What were some of the challenges you/your founders encountered?
At first, people we talked to were skeptical about us taking on something so innovative. However, once people tried the product, they started believing we were onto something after all. Another challenge is building awareness on a bootstrapped budget and raising capital as first-time founders.
By far, however, the biggest challenge has been COVID-19. We had to completely pivot the business and accelerate our timelines on some of the tasks we had for the future. This came with a lot of risk and uncertainty. We often joke that we aren’t technically first-time founders, as we have pretty much bootstrapped two businesses due to COVID-related market flipping causing us to rebuild from scratch.
What do you consider to be Susgrainable’s biggest success?
This might be a toss-up between our Kickstarter campaign and our first-ever tradeshow, CHFA West run by the Canadian Health Food Association. Despite having some serious things go wrong operationally behind the scenes, we were able to pull things off just in time. The excitement both events generated was tremendous.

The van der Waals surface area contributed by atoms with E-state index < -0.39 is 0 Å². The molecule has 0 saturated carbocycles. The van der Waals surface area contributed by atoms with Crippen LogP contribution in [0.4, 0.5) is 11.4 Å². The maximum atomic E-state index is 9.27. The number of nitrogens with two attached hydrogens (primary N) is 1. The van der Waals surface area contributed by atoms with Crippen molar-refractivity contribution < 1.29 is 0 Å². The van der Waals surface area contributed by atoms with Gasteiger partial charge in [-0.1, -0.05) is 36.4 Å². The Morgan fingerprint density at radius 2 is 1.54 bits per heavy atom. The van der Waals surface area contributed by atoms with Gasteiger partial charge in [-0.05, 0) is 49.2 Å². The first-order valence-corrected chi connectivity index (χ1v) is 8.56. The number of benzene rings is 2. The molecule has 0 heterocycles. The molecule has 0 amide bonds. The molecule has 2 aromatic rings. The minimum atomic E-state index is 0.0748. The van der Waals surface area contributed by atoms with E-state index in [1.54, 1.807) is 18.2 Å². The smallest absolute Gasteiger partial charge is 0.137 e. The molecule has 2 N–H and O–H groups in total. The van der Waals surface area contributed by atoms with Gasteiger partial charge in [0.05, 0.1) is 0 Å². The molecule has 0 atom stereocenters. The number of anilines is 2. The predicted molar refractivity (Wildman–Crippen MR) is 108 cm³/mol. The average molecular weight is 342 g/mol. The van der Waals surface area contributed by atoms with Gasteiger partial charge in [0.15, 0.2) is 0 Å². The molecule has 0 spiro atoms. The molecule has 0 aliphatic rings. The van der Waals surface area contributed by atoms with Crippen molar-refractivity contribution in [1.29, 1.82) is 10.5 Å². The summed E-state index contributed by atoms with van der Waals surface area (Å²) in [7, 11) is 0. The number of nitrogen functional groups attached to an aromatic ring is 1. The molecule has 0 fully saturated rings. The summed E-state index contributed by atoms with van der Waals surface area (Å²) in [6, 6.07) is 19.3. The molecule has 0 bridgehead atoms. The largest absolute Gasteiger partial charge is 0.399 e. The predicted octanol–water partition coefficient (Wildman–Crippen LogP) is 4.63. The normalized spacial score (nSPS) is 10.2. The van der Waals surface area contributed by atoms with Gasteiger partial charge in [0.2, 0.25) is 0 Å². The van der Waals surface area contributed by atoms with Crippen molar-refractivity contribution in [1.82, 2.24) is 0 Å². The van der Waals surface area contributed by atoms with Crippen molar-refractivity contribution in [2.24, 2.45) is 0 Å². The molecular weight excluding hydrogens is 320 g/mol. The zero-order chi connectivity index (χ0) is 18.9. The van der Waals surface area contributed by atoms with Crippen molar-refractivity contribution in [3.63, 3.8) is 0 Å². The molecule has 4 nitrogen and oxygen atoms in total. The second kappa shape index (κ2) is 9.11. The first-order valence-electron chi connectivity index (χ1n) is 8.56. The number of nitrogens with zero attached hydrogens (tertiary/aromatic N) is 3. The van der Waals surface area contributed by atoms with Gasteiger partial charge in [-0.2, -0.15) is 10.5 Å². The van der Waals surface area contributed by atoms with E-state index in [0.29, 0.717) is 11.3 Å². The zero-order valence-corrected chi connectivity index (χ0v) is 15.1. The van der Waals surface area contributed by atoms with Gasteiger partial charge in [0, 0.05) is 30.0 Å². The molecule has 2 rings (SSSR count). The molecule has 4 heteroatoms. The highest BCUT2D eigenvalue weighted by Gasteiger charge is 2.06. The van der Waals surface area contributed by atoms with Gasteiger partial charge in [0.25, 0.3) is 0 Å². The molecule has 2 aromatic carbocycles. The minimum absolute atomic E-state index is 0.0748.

What makes Susgrainable unique?
While our signature Upcycled Barley Flour is a unique ingredient, our circular economy approach to building our business is unique as well. We are disrupting the way to do business within the food industry in more ways than one. The sum of all parts when it comes to how we do business and live our values is Susgrainable’s secret sauce.
How do you feel your organization makes the world better?
Susgrainable is making the world better by fighting food waste, tackling the lack of fibre in the Canadian diet, and creating work opportunities for students.
We like to say our primary focus is on creating impact with positive financial impact being the byproduct of this work – most traditional for-profit businesses focus on creating financial returns first with impact as a secondary focus. We believe flipping the hierarchy of these two goals is the future of successful, sustainable businesses.
Tell us about Susgrainable’s goals.